A MAJOR cattle station in central Queensland has sold for a 50 per cent discount to what the vendor paid for it at the top of the market.
Corfield Downs, north-west of Longreach, has been sold for about $7 million after having been purchased in 2008 for $13.8 million. The station was bare of cattle each time it was sold.
The 45,000-hectare property was placed in the hands of receivers PPB Advisory by National Australia Bank alongside another station, the 31,200-hectare Strathdarr, which has also sold for a discount at about $4 million. Both properties were destocked of cattle in October last year and had been held by the Milton family.
The result has raised serious concern about the values and equity levels in Queensland cattle stations.
A source close to the transaction said there was going to be "carnage" in the market as graziers who have sold their cattle may not be able to cope with debt levels. The drought, a high Australian dollar and the aftermath of the live export ban have all led to a difficult period, particularly in central Queensland. Many graziers are worried about how the drop in value in nearby properties could effect their equity positions.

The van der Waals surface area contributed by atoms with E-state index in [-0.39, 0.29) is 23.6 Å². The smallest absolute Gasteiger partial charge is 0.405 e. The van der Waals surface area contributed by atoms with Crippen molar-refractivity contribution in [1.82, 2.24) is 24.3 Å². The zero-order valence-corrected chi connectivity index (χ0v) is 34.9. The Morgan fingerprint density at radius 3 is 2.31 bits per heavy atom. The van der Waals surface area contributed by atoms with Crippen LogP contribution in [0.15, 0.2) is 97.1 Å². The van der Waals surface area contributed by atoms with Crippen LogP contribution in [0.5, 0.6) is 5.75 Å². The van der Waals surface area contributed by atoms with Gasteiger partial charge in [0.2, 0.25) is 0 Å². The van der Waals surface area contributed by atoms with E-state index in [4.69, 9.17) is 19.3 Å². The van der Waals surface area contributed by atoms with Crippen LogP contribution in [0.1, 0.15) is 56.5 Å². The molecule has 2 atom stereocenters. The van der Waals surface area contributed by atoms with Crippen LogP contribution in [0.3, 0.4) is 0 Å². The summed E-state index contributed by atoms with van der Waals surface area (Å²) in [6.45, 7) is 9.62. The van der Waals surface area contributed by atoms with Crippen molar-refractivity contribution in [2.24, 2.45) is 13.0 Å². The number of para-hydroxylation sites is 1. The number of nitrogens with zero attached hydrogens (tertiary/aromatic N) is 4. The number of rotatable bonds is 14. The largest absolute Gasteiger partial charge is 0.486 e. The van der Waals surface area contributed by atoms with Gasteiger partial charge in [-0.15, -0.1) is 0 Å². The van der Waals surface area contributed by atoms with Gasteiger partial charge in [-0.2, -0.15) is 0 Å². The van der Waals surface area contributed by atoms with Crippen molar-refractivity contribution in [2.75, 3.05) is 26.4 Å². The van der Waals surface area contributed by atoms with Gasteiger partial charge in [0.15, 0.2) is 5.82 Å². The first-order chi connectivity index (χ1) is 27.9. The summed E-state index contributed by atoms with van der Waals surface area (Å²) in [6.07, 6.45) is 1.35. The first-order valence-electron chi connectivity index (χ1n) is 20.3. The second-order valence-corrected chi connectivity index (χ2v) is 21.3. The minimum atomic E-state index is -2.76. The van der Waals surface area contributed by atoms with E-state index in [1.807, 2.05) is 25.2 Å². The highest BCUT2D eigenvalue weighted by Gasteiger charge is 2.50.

A grazier from southern Queensland, David Wells, saw a receivership sale near his property and it has made him worried about the effect on values.
"It's happening everywhere. It's scary and I don't think the banks want to talk about it either," Mr Wells said.
"When you hear about those scenarios, you have to wonder whether the banks should have been lending that sort of money," he said.
PPB Advisory's David Leigh, who was the receiver for Corfield and Strathdarr, said both properties were in the grip of drought when he was appointed.
"We immediately destocked the station to preserve what feed was on the ground so as to present the property to the market in good condition and that strategy was successful," he said. "They have sold at prices which are good in the current environment. By and large the banks will try and support their customers through the tough times but there are also a number who just can't be supported." Colliers International was marketing the property.